HAIR­SPRAY

The Jewish Chronicle - - ARTS&BOOKS -

Shaftes­bury Theatre, Lon­don WC2

THERE IS no feel-good show in the West End that feels bet­ter than Hair­spray. The Hair­spray in­dus­try — not the cos­metic but the Broad­way hit and the re­cently re­leased film star­ring John Tra­volta — is all based on the movie by John Wa­ters, the Count of coun­ter­cul­ture who loves to sub­vert con­ser­va­tive Amer­ica.

In his 1988 film, he cast the drag artist Divine in the ma­ter­nal role of Edna Turn­blad, here played by Michael Ball. Edna is the over­sized mother of the “pleas­antly plump”, big haired and even big­ger hearted Tracy, a role which will make the as­sured new­comer Leanne Jones a stage star.

Tracey’s blame­less am­bi­tion is to dance with all the cool kids on the Corny Collins TV show and, if at all pos­si­ble, to win the heart of Link Larkin, Bal­ti­more’s an­swer to Elvis.

But to get on the show, Tracey has to over­come the bar­rier of Corny’s fatist and racist pro­ducer Velma (the ex­cel­lent Tra­cie Ben­nett) who only al­lows black kids on the set on “ne­gro day”, and has no “fat day” for Tracy.

The in­evitable revo­lu­tion sees Tracey join forces with her fel­low re­fuseniks in Bal­ti­more’s black com­mu­nity, led by party an­i­mal Sea­weed (Adrian Hansel).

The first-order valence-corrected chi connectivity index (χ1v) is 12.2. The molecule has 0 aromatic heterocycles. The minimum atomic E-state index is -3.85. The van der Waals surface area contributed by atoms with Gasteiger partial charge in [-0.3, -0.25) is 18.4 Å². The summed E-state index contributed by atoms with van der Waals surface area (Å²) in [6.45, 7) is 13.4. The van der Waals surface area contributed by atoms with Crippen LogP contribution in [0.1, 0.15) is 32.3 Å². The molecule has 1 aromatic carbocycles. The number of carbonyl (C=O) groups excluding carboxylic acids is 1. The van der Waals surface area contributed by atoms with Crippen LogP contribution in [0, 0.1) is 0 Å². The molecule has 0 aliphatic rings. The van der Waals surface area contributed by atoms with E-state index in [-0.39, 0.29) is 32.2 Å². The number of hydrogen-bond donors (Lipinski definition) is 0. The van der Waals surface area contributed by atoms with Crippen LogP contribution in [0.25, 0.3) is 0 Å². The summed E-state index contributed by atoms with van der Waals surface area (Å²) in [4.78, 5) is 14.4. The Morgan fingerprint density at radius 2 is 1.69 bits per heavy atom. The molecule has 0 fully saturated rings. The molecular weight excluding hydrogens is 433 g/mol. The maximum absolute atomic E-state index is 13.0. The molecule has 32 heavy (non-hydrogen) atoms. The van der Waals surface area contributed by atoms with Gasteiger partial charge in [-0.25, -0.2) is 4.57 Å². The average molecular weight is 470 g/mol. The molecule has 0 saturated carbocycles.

The civil rights mes­sage gives a lit­tle depth to this oth­er­wise shal­low but hugely en­joy­able fun lov­ing show. Marc Shaiman’s com­po­si­tions cap­ture the soul and rock ’n’ roll sounds of the time, but it is Jerry Mitchell’s chore­og­ra­phy that el­e­vates Jack O’Brien’s high en­ergy pro­duc­tion. Thanks to Mitchell, Lon­don at last has a new mu­si­cal with some prop­erly thought out, well-drilled danc­ing, in­stead of the un­co­or­di­nated arthritic set pieces in Bri­tish of­fer­ings like Bad Girls and the new ver­sion of Rent.

Jones needs to power up her voice, but is an un­doubted tal­ent. As Edna’s hus­band Wil­bur, Mel Smith in his mu­si­cal de­but is out of his depth and nowhere near as funny as Jerry Stiller (fa­ther of Ben) in Wa­ters’ orig­i­nal film.

Ball, how­ever, is in his el­e­ment, opt­ing for sin­cer­ity in­stead of par­ody as the good-hearted, if oc­ca­sion­ally bari­tone broad. But the dis­cov­ery of the evening is Hansel who does what real tal­ent al­ways does, which is to make a stand-out per­for­mance look dead easy. (Tel: 020 7379 5399)

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